Re-thinking Virtual and Physical Space through mobile technologies in William Gibson’s The Peripheral

Vassilis N. Delioglanis


This article sheds light on the ways in which the relationship between virtual and physical space is reconceptualized in the post-digital era within the context of mobile communication technologies and ubiquitous computing in William Gibson’s novel The Peripheral (2014). Important theoretical discussions took place in the 2010s with regard to how the virtual and the physical space are perceived compared to theories of the 1980s and 1990s. As a result, theories that viewed virtual reality as a parallel space are reconfigured by contemporary theorists, such as Jason Farman, Hidenori Tomita, Adrianna de Souza e Silva and Daniel M. Sutko, all of whom, in studying contemporary mobile media technologies, emphasize the hybridity and materiality of virtual space. According to these theorists, since new mobile media (communication) technologies permit different and complex spatial configurations, virtual space should be considered as being part and not separate from external reality. The value of the present article lies in the attempt to view these theories in relation to The Peripheral, a text that was written amidst all these shifts in mobile media technological developments and spatial convergences. In his first novel, Neuromancer (1984), William Gibson opened up literary writing to the envisioning of electronic technologies and a number of previously unprecedented notions, such as “cyberspace” and “virtual reality.” Three decades after the publication of Neuromancer, Gibson attempts once again to anticipate, capture and articulate in literary terms the cultural and technological changes of his time. By inventing the term “virtually physical” so as to describe the afore-mentioned spatial configurations and their effects on the human body, the author merges the virtual and the physical, while also taking the exploration of the interconnection of the two spaces a step further in an effort to examine the possibility of totally effacing the differences between them. Gibson promotes the equation of the virtual and the physical space, considering virtual space to be an actual space (on the basis, for example, of de Souza e Silva and Sutko’s terminology). The article explores not only how Gibson’s narrative enables readers to visualize through language how smartphone technology reconfigures our sense of virtuality, spatiality and embodied location, but also how the author manages to encapsulate through literary practice the latest cultural shifts in the development and evolution of the field of mobile (screen-based) technologies.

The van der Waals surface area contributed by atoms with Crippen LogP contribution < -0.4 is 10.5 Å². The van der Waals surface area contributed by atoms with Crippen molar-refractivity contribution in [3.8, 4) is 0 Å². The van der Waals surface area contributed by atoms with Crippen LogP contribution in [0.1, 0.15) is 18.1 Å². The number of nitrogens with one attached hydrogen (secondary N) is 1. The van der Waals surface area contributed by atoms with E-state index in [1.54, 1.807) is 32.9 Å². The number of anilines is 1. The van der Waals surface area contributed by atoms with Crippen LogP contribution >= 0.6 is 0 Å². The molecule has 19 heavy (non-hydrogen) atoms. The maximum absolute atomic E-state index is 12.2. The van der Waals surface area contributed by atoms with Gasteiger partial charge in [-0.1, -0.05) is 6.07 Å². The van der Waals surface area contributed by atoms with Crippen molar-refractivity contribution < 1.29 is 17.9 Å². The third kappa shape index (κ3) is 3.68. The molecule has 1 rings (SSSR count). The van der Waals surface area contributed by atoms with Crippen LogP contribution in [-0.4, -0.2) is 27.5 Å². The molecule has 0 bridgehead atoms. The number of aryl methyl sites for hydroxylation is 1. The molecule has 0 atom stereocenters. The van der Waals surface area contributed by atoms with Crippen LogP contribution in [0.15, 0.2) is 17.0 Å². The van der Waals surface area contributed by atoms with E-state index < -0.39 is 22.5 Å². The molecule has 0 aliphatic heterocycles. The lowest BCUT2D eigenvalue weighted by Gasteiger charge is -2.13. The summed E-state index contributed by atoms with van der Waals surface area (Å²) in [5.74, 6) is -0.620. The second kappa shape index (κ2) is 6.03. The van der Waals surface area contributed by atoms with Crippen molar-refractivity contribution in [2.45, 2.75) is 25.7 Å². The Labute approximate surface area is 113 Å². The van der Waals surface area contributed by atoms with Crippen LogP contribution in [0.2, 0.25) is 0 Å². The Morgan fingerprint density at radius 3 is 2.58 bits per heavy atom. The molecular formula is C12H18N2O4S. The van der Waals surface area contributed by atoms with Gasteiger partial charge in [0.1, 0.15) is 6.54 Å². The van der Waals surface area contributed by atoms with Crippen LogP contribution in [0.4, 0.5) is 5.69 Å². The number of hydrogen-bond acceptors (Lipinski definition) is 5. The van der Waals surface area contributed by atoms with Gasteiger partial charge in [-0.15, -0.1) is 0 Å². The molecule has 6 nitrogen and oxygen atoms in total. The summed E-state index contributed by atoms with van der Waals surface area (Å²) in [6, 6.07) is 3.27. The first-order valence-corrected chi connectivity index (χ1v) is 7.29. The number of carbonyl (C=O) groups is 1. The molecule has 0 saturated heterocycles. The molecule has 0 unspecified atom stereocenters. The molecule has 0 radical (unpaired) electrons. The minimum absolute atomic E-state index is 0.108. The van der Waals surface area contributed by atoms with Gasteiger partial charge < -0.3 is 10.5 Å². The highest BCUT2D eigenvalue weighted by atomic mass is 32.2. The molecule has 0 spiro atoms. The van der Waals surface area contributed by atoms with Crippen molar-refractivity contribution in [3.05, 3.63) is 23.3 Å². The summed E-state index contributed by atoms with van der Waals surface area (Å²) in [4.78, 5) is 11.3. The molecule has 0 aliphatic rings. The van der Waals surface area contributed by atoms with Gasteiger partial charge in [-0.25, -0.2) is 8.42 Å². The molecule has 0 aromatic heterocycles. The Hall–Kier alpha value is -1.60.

Słowa kluczowe: virtual and physical space, mobile communication technologies, literature, cyberpunk, ubiquitous computing, telepresence, embodiment

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